andrewfr_ice at yahoo.com
Tue Sep 27 17:03:23 CEST 2011
From: Richard Tew <richard.m.tew at gmail.com>
To: Andrew Francis <andrewfr_ice at yahoo.com>
Cc: Armin Rigo <arigo at tunes.org>; "pypy-dev at python.org" <pypy-dev at python.org>
Sent: Monday, September 26, 2011 7:50 PM
Subject: Re: [pypy-dev] Stacklets
On Tue, Sep 27, 2011 at 1:21 AM, Andrew Francis <andrewfr_ice at yahoo.com> wrote:
AF> Welll the easiest thing to do is to see if import _continuation fails. And
AF> if it does fail, try to import greenlets. Also keep the old greenlet code. This is very much the way
AF>the previous stackless.py worked.
>Wouldn't that complicate the code unnecessarily?
It complicates the code a bit more. However Stackless Python's big problem is that people do
not want to install another Python interpreter. Stackless.py with greenlets gives folks one less excuse
not to test drive Stackless.
> Perhaps a better way would be to put the burden on the greenlet users and if they wish to
>share the implementation, they should write an emulation layer for continuations.
How can this be better? My own experiences: I greatly benefited from not having to worry about greenlets and being allowed to focus solely on select(). If users have to write their own emulation layer, I see major two things happening: 1) folks walk away. 2) One gets a proliferation of emulation layers - wasted manpower. As it stands the PyPy developers made the right choice.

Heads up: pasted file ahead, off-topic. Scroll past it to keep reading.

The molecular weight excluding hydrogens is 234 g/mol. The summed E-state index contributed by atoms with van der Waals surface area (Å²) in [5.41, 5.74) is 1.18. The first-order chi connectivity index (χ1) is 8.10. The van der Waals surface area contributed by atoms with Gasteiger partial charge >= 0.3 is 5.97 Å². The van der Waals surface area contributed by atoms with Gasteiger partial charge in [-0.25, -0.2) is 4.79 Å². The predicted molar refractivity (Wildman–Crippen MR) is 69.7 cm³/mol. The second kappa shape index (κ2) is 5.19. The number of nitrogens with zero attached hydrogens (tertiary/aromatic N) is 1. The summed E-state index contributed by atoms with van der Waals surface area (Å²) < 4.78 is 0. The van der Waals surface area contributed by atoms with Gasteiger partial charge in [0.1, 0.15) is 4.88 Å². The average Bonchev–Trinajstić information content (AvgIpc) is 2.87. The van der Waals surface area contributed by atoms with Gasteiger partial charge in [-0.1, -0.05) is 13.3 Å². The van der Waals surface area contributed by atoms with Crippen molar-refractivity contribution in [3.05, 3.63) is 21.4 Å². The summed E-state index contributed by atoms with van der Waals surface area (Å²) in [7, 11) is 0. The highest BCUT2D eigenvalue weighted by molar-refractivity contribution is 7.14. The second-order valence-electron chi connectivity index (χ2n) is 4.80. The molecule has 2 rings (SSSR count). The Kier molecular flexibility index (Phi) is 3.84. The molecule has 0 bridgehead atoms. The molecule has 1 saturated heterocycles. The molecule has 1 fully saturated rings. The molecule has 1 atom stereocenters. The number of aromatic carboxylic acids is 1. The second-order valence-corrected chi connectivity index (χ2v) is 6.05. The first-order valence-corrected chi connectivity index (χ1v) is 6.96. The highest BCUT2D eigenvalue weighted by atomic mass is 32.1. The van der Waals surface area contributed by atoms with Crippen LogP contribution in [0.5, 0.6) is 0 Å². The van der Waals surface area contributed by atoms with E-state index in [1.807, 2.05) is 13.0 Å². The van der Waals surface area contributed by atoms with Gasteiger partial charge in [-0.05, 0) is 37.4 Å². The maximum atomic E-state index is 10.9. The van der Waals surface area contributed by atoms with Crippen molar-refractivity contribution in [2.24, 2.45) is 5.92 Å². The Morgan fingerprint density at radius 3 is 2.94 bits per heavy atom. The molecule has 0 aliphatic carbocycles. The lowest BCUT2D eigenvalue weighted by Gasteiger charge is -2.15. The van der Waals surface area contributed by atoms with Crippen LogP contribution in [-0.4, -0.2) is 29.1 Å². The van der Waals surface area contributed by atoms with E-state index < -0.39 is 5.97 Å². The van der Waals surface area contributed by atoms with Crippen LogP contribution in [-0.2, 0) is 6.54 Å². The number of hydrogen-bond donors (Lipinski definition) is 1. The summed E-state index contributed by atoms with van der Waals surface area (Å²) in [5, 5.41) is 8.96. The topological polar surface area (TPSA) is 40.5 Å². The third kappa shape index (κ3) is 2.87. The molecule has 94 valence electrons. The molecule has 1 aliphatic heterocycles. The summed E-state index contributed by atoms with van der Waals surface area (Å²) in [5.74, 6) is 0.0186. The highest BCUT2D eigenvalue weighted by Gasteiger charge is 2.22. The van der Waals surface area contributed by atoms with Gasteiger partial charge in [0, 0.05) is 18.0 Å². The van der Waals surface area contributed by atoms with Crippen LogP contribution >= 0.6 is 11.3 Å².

As an example, look at the number of spinoffs from Stackless and stackless.py due to a lack of
AF> The other branch would be experimental. Wilder stuff would be done there.
>Sounds like a good idea to me. As long as any new or altered features
>do not make it into what is labelled as an implementation of the
>Stackless API without also being accepted into Stackless itself.
Richard, in the long run, people will use whatever solves their problems and creates opportunities. I don't know about you but I'm interested in using PyPy and stackless.py to prototype new concurrency constructs that I want to use.... and in the process, throwing the prototypes out there to see what sticks.
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